Gathering for lunch at Edinburgh Airport

According to recent research reported in the Harvard Business Review not being able to eat healthily when travelling on business is one of the top stressors.   Its high stress intensity makes it detrimental for mental as well as physical well-being.  Yet it can be managed more easily than aspects of travelling which might be out of your control, such as delay or lost luggage, by using some simple pre-travel information and insight. 

DSC00418During my recent travels to Scotland, where heart disease rates are the highest in the UK, I took the opportunity to check out Edinburgh’s airport, the busiest in Scotland.   There are a number of restaurants to choose from.  I chose the Gathering restaurant which is located to the right of the terminal after you have just come through security (or left when you alight from the plane).  One shouldn’t miss it as unlike some of the other eateries in the airport it has a spectacular view of the planes landing and taking off.

As the name might suggests, the Gathering restaurant has plenty of Scottish produce on its menu so I hoped choosing something healthy for lunch might be tasty as well as an easy choice.  After all, they do claim healthy and light options are available on their menu, which should mean I would be off to a good start for the afternoon ahead.

The question was, were the menu items as conducive as I hoped for someone like myself, someone needing to refuel again before taking off again, but not too heavy to over laden or provide an excess of energy which I would later regret?

While it offered a healthy start for breakfast with choices including Greek yoghurt & oats, porridge, fresh fruit salad, toasted bagels and cereals, in addition to traditional breakfast items, it appeared at first glance to only offer a few meal items suitable to my and most likely other women executive energy needs.  So I decided to weigh up the options carefully to find something suitable to both my taste and physique.  There were no nutritional information or symbols to accompany any of the dishes, so I needed to draw on the ingredients, description and recipe formulation provided to provide an insight into the makeup of each.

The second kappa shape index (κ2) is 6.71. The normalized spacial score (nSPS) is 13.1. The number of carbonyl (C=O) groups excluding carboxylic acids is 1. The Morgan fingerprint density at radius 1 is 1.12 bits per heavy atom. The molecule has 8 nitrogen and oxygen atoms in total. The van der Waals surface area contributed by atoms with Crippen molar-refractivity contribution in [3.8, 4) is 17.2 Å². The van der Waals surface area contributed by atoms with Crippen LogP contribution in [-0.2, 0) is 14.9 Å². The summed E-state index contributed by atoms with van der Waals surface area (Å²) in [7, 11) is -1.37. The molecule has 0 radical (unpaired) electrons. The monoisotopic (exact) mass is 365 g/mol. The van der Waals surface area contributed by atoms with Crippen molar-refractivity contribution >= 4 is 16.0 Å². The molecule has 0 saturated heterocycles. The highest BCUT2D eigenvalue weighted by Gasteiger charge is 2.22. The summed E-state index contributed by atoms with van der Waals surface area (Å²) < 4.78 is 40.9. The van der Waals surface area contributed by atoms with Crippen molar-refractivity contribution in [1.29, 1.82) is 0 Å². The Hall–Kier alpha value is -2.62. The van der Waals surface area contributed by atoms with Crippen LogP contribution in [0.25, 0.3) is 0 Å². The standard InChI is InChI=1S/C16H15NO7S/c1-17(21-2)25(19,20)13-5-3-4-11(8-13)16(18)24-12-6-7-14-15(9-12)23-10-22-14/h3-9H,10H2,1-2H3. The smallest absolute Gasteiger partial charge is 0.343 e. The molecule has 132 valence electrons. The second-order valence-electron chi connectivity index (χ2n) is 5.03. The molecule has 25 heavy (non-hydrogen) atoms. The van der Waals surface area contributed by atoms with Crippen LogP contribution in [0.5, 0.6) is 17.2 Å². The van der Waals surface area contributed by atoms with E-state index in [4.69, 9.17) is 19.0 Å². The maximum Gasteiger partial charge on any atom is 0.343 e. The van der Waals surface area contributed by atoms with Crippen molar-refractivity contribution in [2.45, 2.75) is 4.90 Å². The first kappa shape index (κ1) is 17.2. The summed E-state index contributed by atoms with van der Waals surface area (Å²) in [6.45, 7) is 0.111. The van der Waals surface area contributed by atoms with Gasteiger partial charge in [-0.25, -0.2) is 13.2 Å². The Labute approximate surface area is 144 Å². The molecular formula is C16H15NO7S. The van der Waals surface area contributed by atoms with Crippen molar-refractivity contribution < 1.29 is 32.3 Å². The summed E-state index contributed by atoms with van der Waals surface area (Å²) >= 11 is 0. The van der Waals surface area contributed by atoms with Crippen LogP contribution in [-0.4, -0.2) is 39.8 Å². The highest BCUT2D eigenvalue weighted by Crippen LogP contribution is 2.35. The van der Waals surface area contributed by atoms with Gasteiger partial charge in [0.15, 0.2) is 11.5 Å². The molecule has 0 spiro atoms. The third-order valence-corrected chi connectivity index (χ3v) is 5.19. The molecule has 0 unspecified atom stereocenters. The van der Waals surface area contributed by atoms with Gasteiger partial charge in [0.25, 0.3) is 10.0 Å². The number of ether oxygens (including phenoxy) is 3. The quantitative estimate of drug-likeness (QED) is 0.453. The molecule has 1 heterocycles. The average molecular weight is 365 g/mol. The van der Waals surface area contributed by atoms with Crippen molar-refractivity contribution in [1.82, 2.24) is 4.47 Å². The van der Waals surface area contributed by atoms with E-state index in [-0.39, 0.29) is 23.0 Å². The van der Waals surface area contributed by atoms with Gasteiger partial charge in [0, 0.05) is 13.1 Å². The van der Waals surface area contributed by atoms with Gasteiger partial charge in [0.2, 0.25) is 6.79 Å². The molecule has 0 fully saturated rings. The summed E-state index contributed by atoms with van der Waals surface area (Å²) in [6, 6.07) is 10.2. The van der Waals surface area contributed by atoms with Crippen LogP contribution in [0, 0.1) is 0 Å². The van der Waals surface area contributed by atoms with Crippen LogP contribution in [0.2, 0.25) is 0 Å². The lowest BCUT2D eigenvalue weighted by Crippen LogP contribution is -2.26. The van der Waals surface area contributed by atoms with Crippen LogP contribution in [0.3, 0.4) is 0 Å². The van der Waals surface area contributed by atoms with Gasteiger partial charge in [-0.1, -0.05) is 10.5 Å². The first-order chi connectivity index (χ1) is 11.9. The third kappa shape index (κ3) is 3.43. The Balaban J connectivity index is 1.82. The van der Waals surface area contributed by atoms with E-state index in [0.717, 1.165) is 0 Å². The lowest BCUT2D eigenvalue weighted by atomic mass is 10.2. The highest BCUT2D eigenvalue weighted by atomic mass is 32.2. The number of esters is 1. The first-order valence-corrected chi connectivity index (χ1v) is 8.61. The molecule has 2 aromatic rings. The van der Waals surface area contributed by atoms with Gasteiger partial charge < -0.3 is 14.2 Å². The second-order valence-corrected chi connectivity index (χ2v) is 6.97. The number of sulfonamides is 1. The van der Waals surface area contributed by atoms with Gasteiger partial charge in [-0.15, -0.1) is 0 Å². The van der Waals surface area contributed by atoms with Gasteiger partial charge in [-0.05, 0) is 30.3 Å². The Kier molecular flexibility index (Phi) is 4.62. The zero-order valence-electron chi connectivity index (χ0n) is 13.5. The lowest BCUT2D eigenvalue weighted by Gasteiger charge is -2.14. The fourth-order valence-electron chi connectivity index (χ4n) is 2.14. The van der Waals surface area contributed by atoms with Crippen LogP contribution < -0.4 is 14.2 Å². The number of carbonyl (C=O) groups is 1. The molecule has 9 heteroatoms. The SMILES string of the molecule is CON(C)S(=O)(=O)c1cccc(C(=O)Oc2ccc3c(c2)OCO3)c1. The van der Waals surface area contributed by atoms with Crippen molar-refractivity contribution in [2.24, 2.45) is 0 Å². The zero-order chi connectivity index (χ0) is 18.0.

The menu commenced with a ‘light’ bites section at the top, which offered Cullen Skink, a homemade Scottish soup with Bethaven smoked haddock, cooked with potatoes, butter and cream, served with slices of rustic bread.  It was the butter and cream which would probably make this dish less than ‘light’ or at least not as light as it could have been otherwise.

Bethaven Smoked Salmon on malted wheat bread was definitely an option which appealed to me, particularly being a fish fanatic, but I wondered if one slice of bread as was indicated on the menu would be sufficient for a light lunch or was it just intended simply as a starter?brushettaiStock_000003402074Small

The brushetta sounded fresh but again little probable satiety value.  I wish they would include a minimum of nutrition information eg Calories when they state light to provide a more informative choice.

A steak sandwich – now there’s a surprise!  Served with chunky chips.  Now what’s light about that? Or indeed the following item of a chicken and bacon club sandwich with egg mayonnaise served with kettle crisps.

Next was the soup of the day.  I had been reliably informed that today’s soup was courgette, served with a few slices of French bread, and was very nice.

Following on from the ‘light’ section were pizza’s, pasta’s and risotto.  All quite healthy if made such and furthermore there was an option to create your own pizza from a margherita base.  Alas, no pizza’s on the menu today!

One option became apparent as I moved my eye down the menu more.  Penne Arrabiata with the option of salmon or chicken added.  Penne Arrabiata iStock_000001378457SmallThis could definitely be a possibility, but again difficult to tell how much oil might be used in the cooking method.

Avoiding burgers, as I had made them at home in the weekend, I next perused the ‘Favourite’ section.   ‘Scottish Great Tasting Platter’ appealed but you really need to be of the right physique and activity levels to consume smoked salmon, oat cakes, Scottish rib-eye steak with chunky chips and homemade cranachian for dessert.  Similarly, the Rib Eye steak (8oz); venison steak (8oz); haggis, neeps & tatties; fish & chips; bangers and mash were all too heavy for me at lunchtime.

Now nearly at the menu end, I spotted Thai chicken curry, chicken Caesar salad and roasted goats cheese salad.  The latter two with olive oil croute.  Not sure of the cooking methods and ingredients for the Thai chicken curry and weary of cheese or mayonnaise which might make it an overall high fat content especially if consumed with olive oil croute contributing even more, I decided neither was something that I could confidently choose to include a lunch healthy for me.